Claudia relayed her experience with bringing a pie over when she first moved in. She never saw the dowager that day—or for any of the few months she was employed there. A servant answered the door and politely received the pie, begging pardon for “Madame’s ill health” being a reason why the dowager didn’t come to greet her new neighbor. Others soon clued Claudia in. The dowager kept to herself. Her servants were polite but tight-lipped, and anyway, there didn’t seem to be anything going on in that house except for a rich old woman living out the last of her days in peace.
The rest of the neighbors had decided to let her be. So did Claudia, despite being a self-professed busybody.
I told Claudia I’d once entertained the notion of turning the house into a bed and breakfast at some point—something that seemed like a foolish fantasy now that I had experienced the overwhelming process of moving in and planning just how to maintain the place. Plus, I would want to make sure the neighbors wouldn’t object. Especially since they’d gotten used to there being no activity on the property. But Claudia seemed excited when I mentioned it. She started asking me about myself so she could brainstorm a suitable name for the place, and from there we veered to other topics.
After living in a cramped studio for the past five years, while I built up the savings to buy a house and fix it up, I expected to feel exposed, to jump at every creak of a floorboard, especially at night. But the first couple of weeks in the house was a dream. A kind of dusty, unkempt dream. I was overwhelmed at the thought of cleaning such a huge place clean by myself. But as it turned out, with so much room, it was relatively easy to clean. I’d be fine as long as I didn’t accumulate more stuff. I also had friends and family arriving in rotating shifts, helping to move, assemble, and clear things. My new friend Claudia folded in with them quite nicely, and with me. Except I had to forbid her from bringing over any more of her delicious pies before I turned hyperglycemic.
Sometimes it was spooky when I was alone. Like the first time I saw the fog roll in at night from the second floor window. It was thin at first, atmospheric, and made drinking my tea more fun. But then the fog thickened, and I saw shapes disturb the fog. More rabbits, I hoped, or squirrels. Or even raccoons. I didn’t want raccoons, but better them than some unnatural creature hiding in the fog and peering up at me. I had watched too many horror movies featuring houses that looked like my house.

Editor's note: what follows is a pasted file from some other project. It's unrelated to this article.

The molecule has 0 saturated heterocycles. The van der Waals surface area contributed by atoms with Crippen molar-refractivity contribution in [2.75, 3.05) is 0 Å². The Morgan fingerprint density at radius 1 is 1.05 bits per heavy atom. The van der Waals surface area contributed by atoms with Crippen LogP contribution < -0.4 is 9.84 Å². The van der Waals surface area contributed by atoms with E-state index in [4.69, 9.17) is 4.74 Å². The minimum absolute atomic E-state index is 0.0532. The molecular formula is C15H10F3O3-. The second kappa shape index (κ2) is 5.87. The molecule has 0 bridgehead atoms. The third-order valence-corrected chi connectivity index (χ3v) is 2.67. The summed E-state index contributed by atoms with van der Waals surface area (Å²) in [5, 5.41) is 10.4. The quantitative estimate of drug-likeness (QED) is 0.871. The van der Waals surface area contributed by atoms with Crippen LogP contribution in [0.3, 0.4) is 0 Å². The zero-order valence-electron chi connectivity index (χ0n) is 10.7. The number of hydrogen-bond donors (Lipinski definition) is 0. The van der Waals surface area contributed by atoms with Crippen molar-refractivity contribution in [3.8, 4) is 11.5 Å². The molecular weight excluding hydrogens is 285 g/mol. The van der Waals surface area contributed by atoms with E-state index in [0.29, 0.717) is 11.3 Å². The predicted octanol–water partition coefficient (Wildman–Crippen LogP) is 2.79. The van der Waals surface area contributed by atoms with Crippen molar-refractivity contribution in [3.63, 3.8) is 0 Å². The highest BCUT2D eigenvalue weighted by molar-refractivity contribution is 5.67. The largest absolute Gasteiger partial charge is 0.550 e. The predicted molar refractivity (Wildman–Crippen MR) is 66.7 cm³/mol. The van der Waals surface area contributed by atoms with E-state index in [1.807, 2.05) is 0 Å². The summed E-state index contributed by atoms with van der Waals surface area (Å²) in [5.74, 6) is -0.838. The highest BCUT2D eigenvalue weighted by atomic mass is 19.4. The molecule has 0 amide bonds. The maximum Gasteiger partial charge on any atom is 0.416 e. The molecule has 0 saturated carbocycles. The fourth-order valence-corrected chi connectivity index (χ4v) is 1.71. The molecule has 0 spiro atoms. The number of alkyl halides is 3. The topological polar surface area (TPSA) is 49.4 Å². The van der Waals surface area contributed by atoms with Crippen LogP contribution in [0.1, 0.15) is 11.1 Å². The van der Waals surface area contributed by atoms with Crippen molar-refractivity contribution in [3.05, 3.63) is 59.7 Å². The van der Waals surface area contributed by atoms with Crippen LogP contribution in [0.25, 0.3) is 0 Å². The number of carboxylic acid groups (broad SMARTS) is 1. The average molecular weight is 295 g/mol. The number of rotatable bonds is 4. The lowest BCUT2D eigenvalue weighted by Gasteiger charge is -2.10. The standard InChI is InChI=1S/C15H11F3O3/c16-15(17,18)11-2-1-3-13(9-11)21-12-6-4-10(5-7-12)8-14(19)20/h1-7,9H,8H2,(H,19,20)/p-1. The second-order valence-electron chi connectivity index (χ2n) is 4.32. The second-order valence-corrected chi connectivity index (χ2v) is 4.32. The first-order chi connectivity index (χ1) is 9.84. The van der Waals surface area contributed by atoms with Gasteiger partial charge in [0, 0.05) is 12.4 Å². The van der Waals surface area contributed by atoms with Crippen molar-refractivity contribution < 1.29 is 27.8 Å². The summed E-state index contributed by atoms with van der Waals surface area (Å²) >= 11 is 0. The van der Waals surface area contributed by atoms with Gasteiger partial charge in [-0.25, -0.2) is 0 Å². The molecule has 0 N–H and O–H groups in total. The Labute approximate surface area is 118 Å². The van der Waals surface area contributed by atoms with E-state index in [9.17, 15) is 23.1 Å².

One night, I felt something moving under the covers, brushing up against my foot. My first thought, and my first panic, was that it was a mouse. I’m not particularly scared of mice—in a controlled environment. But as pests, felt in the middle of the night, it was a sweat-inducing terror. But then I thought it felt cold, whatever it was, and I started imagining bony fingers. At that point, I hoped it really was a mouse.
I braced myself, swept the covers off and jumped out of bed, jerking my legs and brushing imaginary things off my arms just in case. There was nothing on the bed. I hesitantly shook loose the sheet and the comforter, jerking again when a small dark shape dropped to the floor, only to examine the unmoving mass and find that it was nothing but a rolled up sock. It wasn’t one I’d worn recently, but with the move and with so many hands handling my stuff, I had been finding strange things in strange places.
“I think it might be haunted,” I said, and stopped myself from saying more. I needed to first gauge Claudia’s reaction.
We were sitting out in her back patio, throwing the ball around for her new puppy to go chase. One of her cats had just fallen asleep on my lap.
“Tell me what’s been going on,” she said.
I hesitated. I’d been so eager to tell her everything, every detail when I called that morning to ask if she was free for lunch. But now, in the afternoon sun, watching a puppy tumble around in the neatly trimmed grass of Claudia’s backyard…it sounded foolish. I gathered my thoughts, my words, and the more I did, the less foolish I felt.
“Bottom line,” I said. “Something is wrong, and I need help figuring it out.” I took a deep breath, then exhaled the excess before launching into it. “There’s definitely something moving around in the house. I can hear it sometimes. And whatever it is, it’s moving my stuff around too. It’s been happening since I moved in, but it was easy to dismiss at first, because there were logical explanations. I was exhausted, sleep-deprived, other people were handling my stuff.”
Claudia leaned forward. She put her elbows on the table and wrapped her hands around her glass of iced tea.
“At first, I was afraid that someone was in the house,” I said. “You know, living in the attic, or in a crawl space, coming out at night when I was asleep.” I felt a shudder pass over my shoulders and shook it off. “I heard a story about something like that.”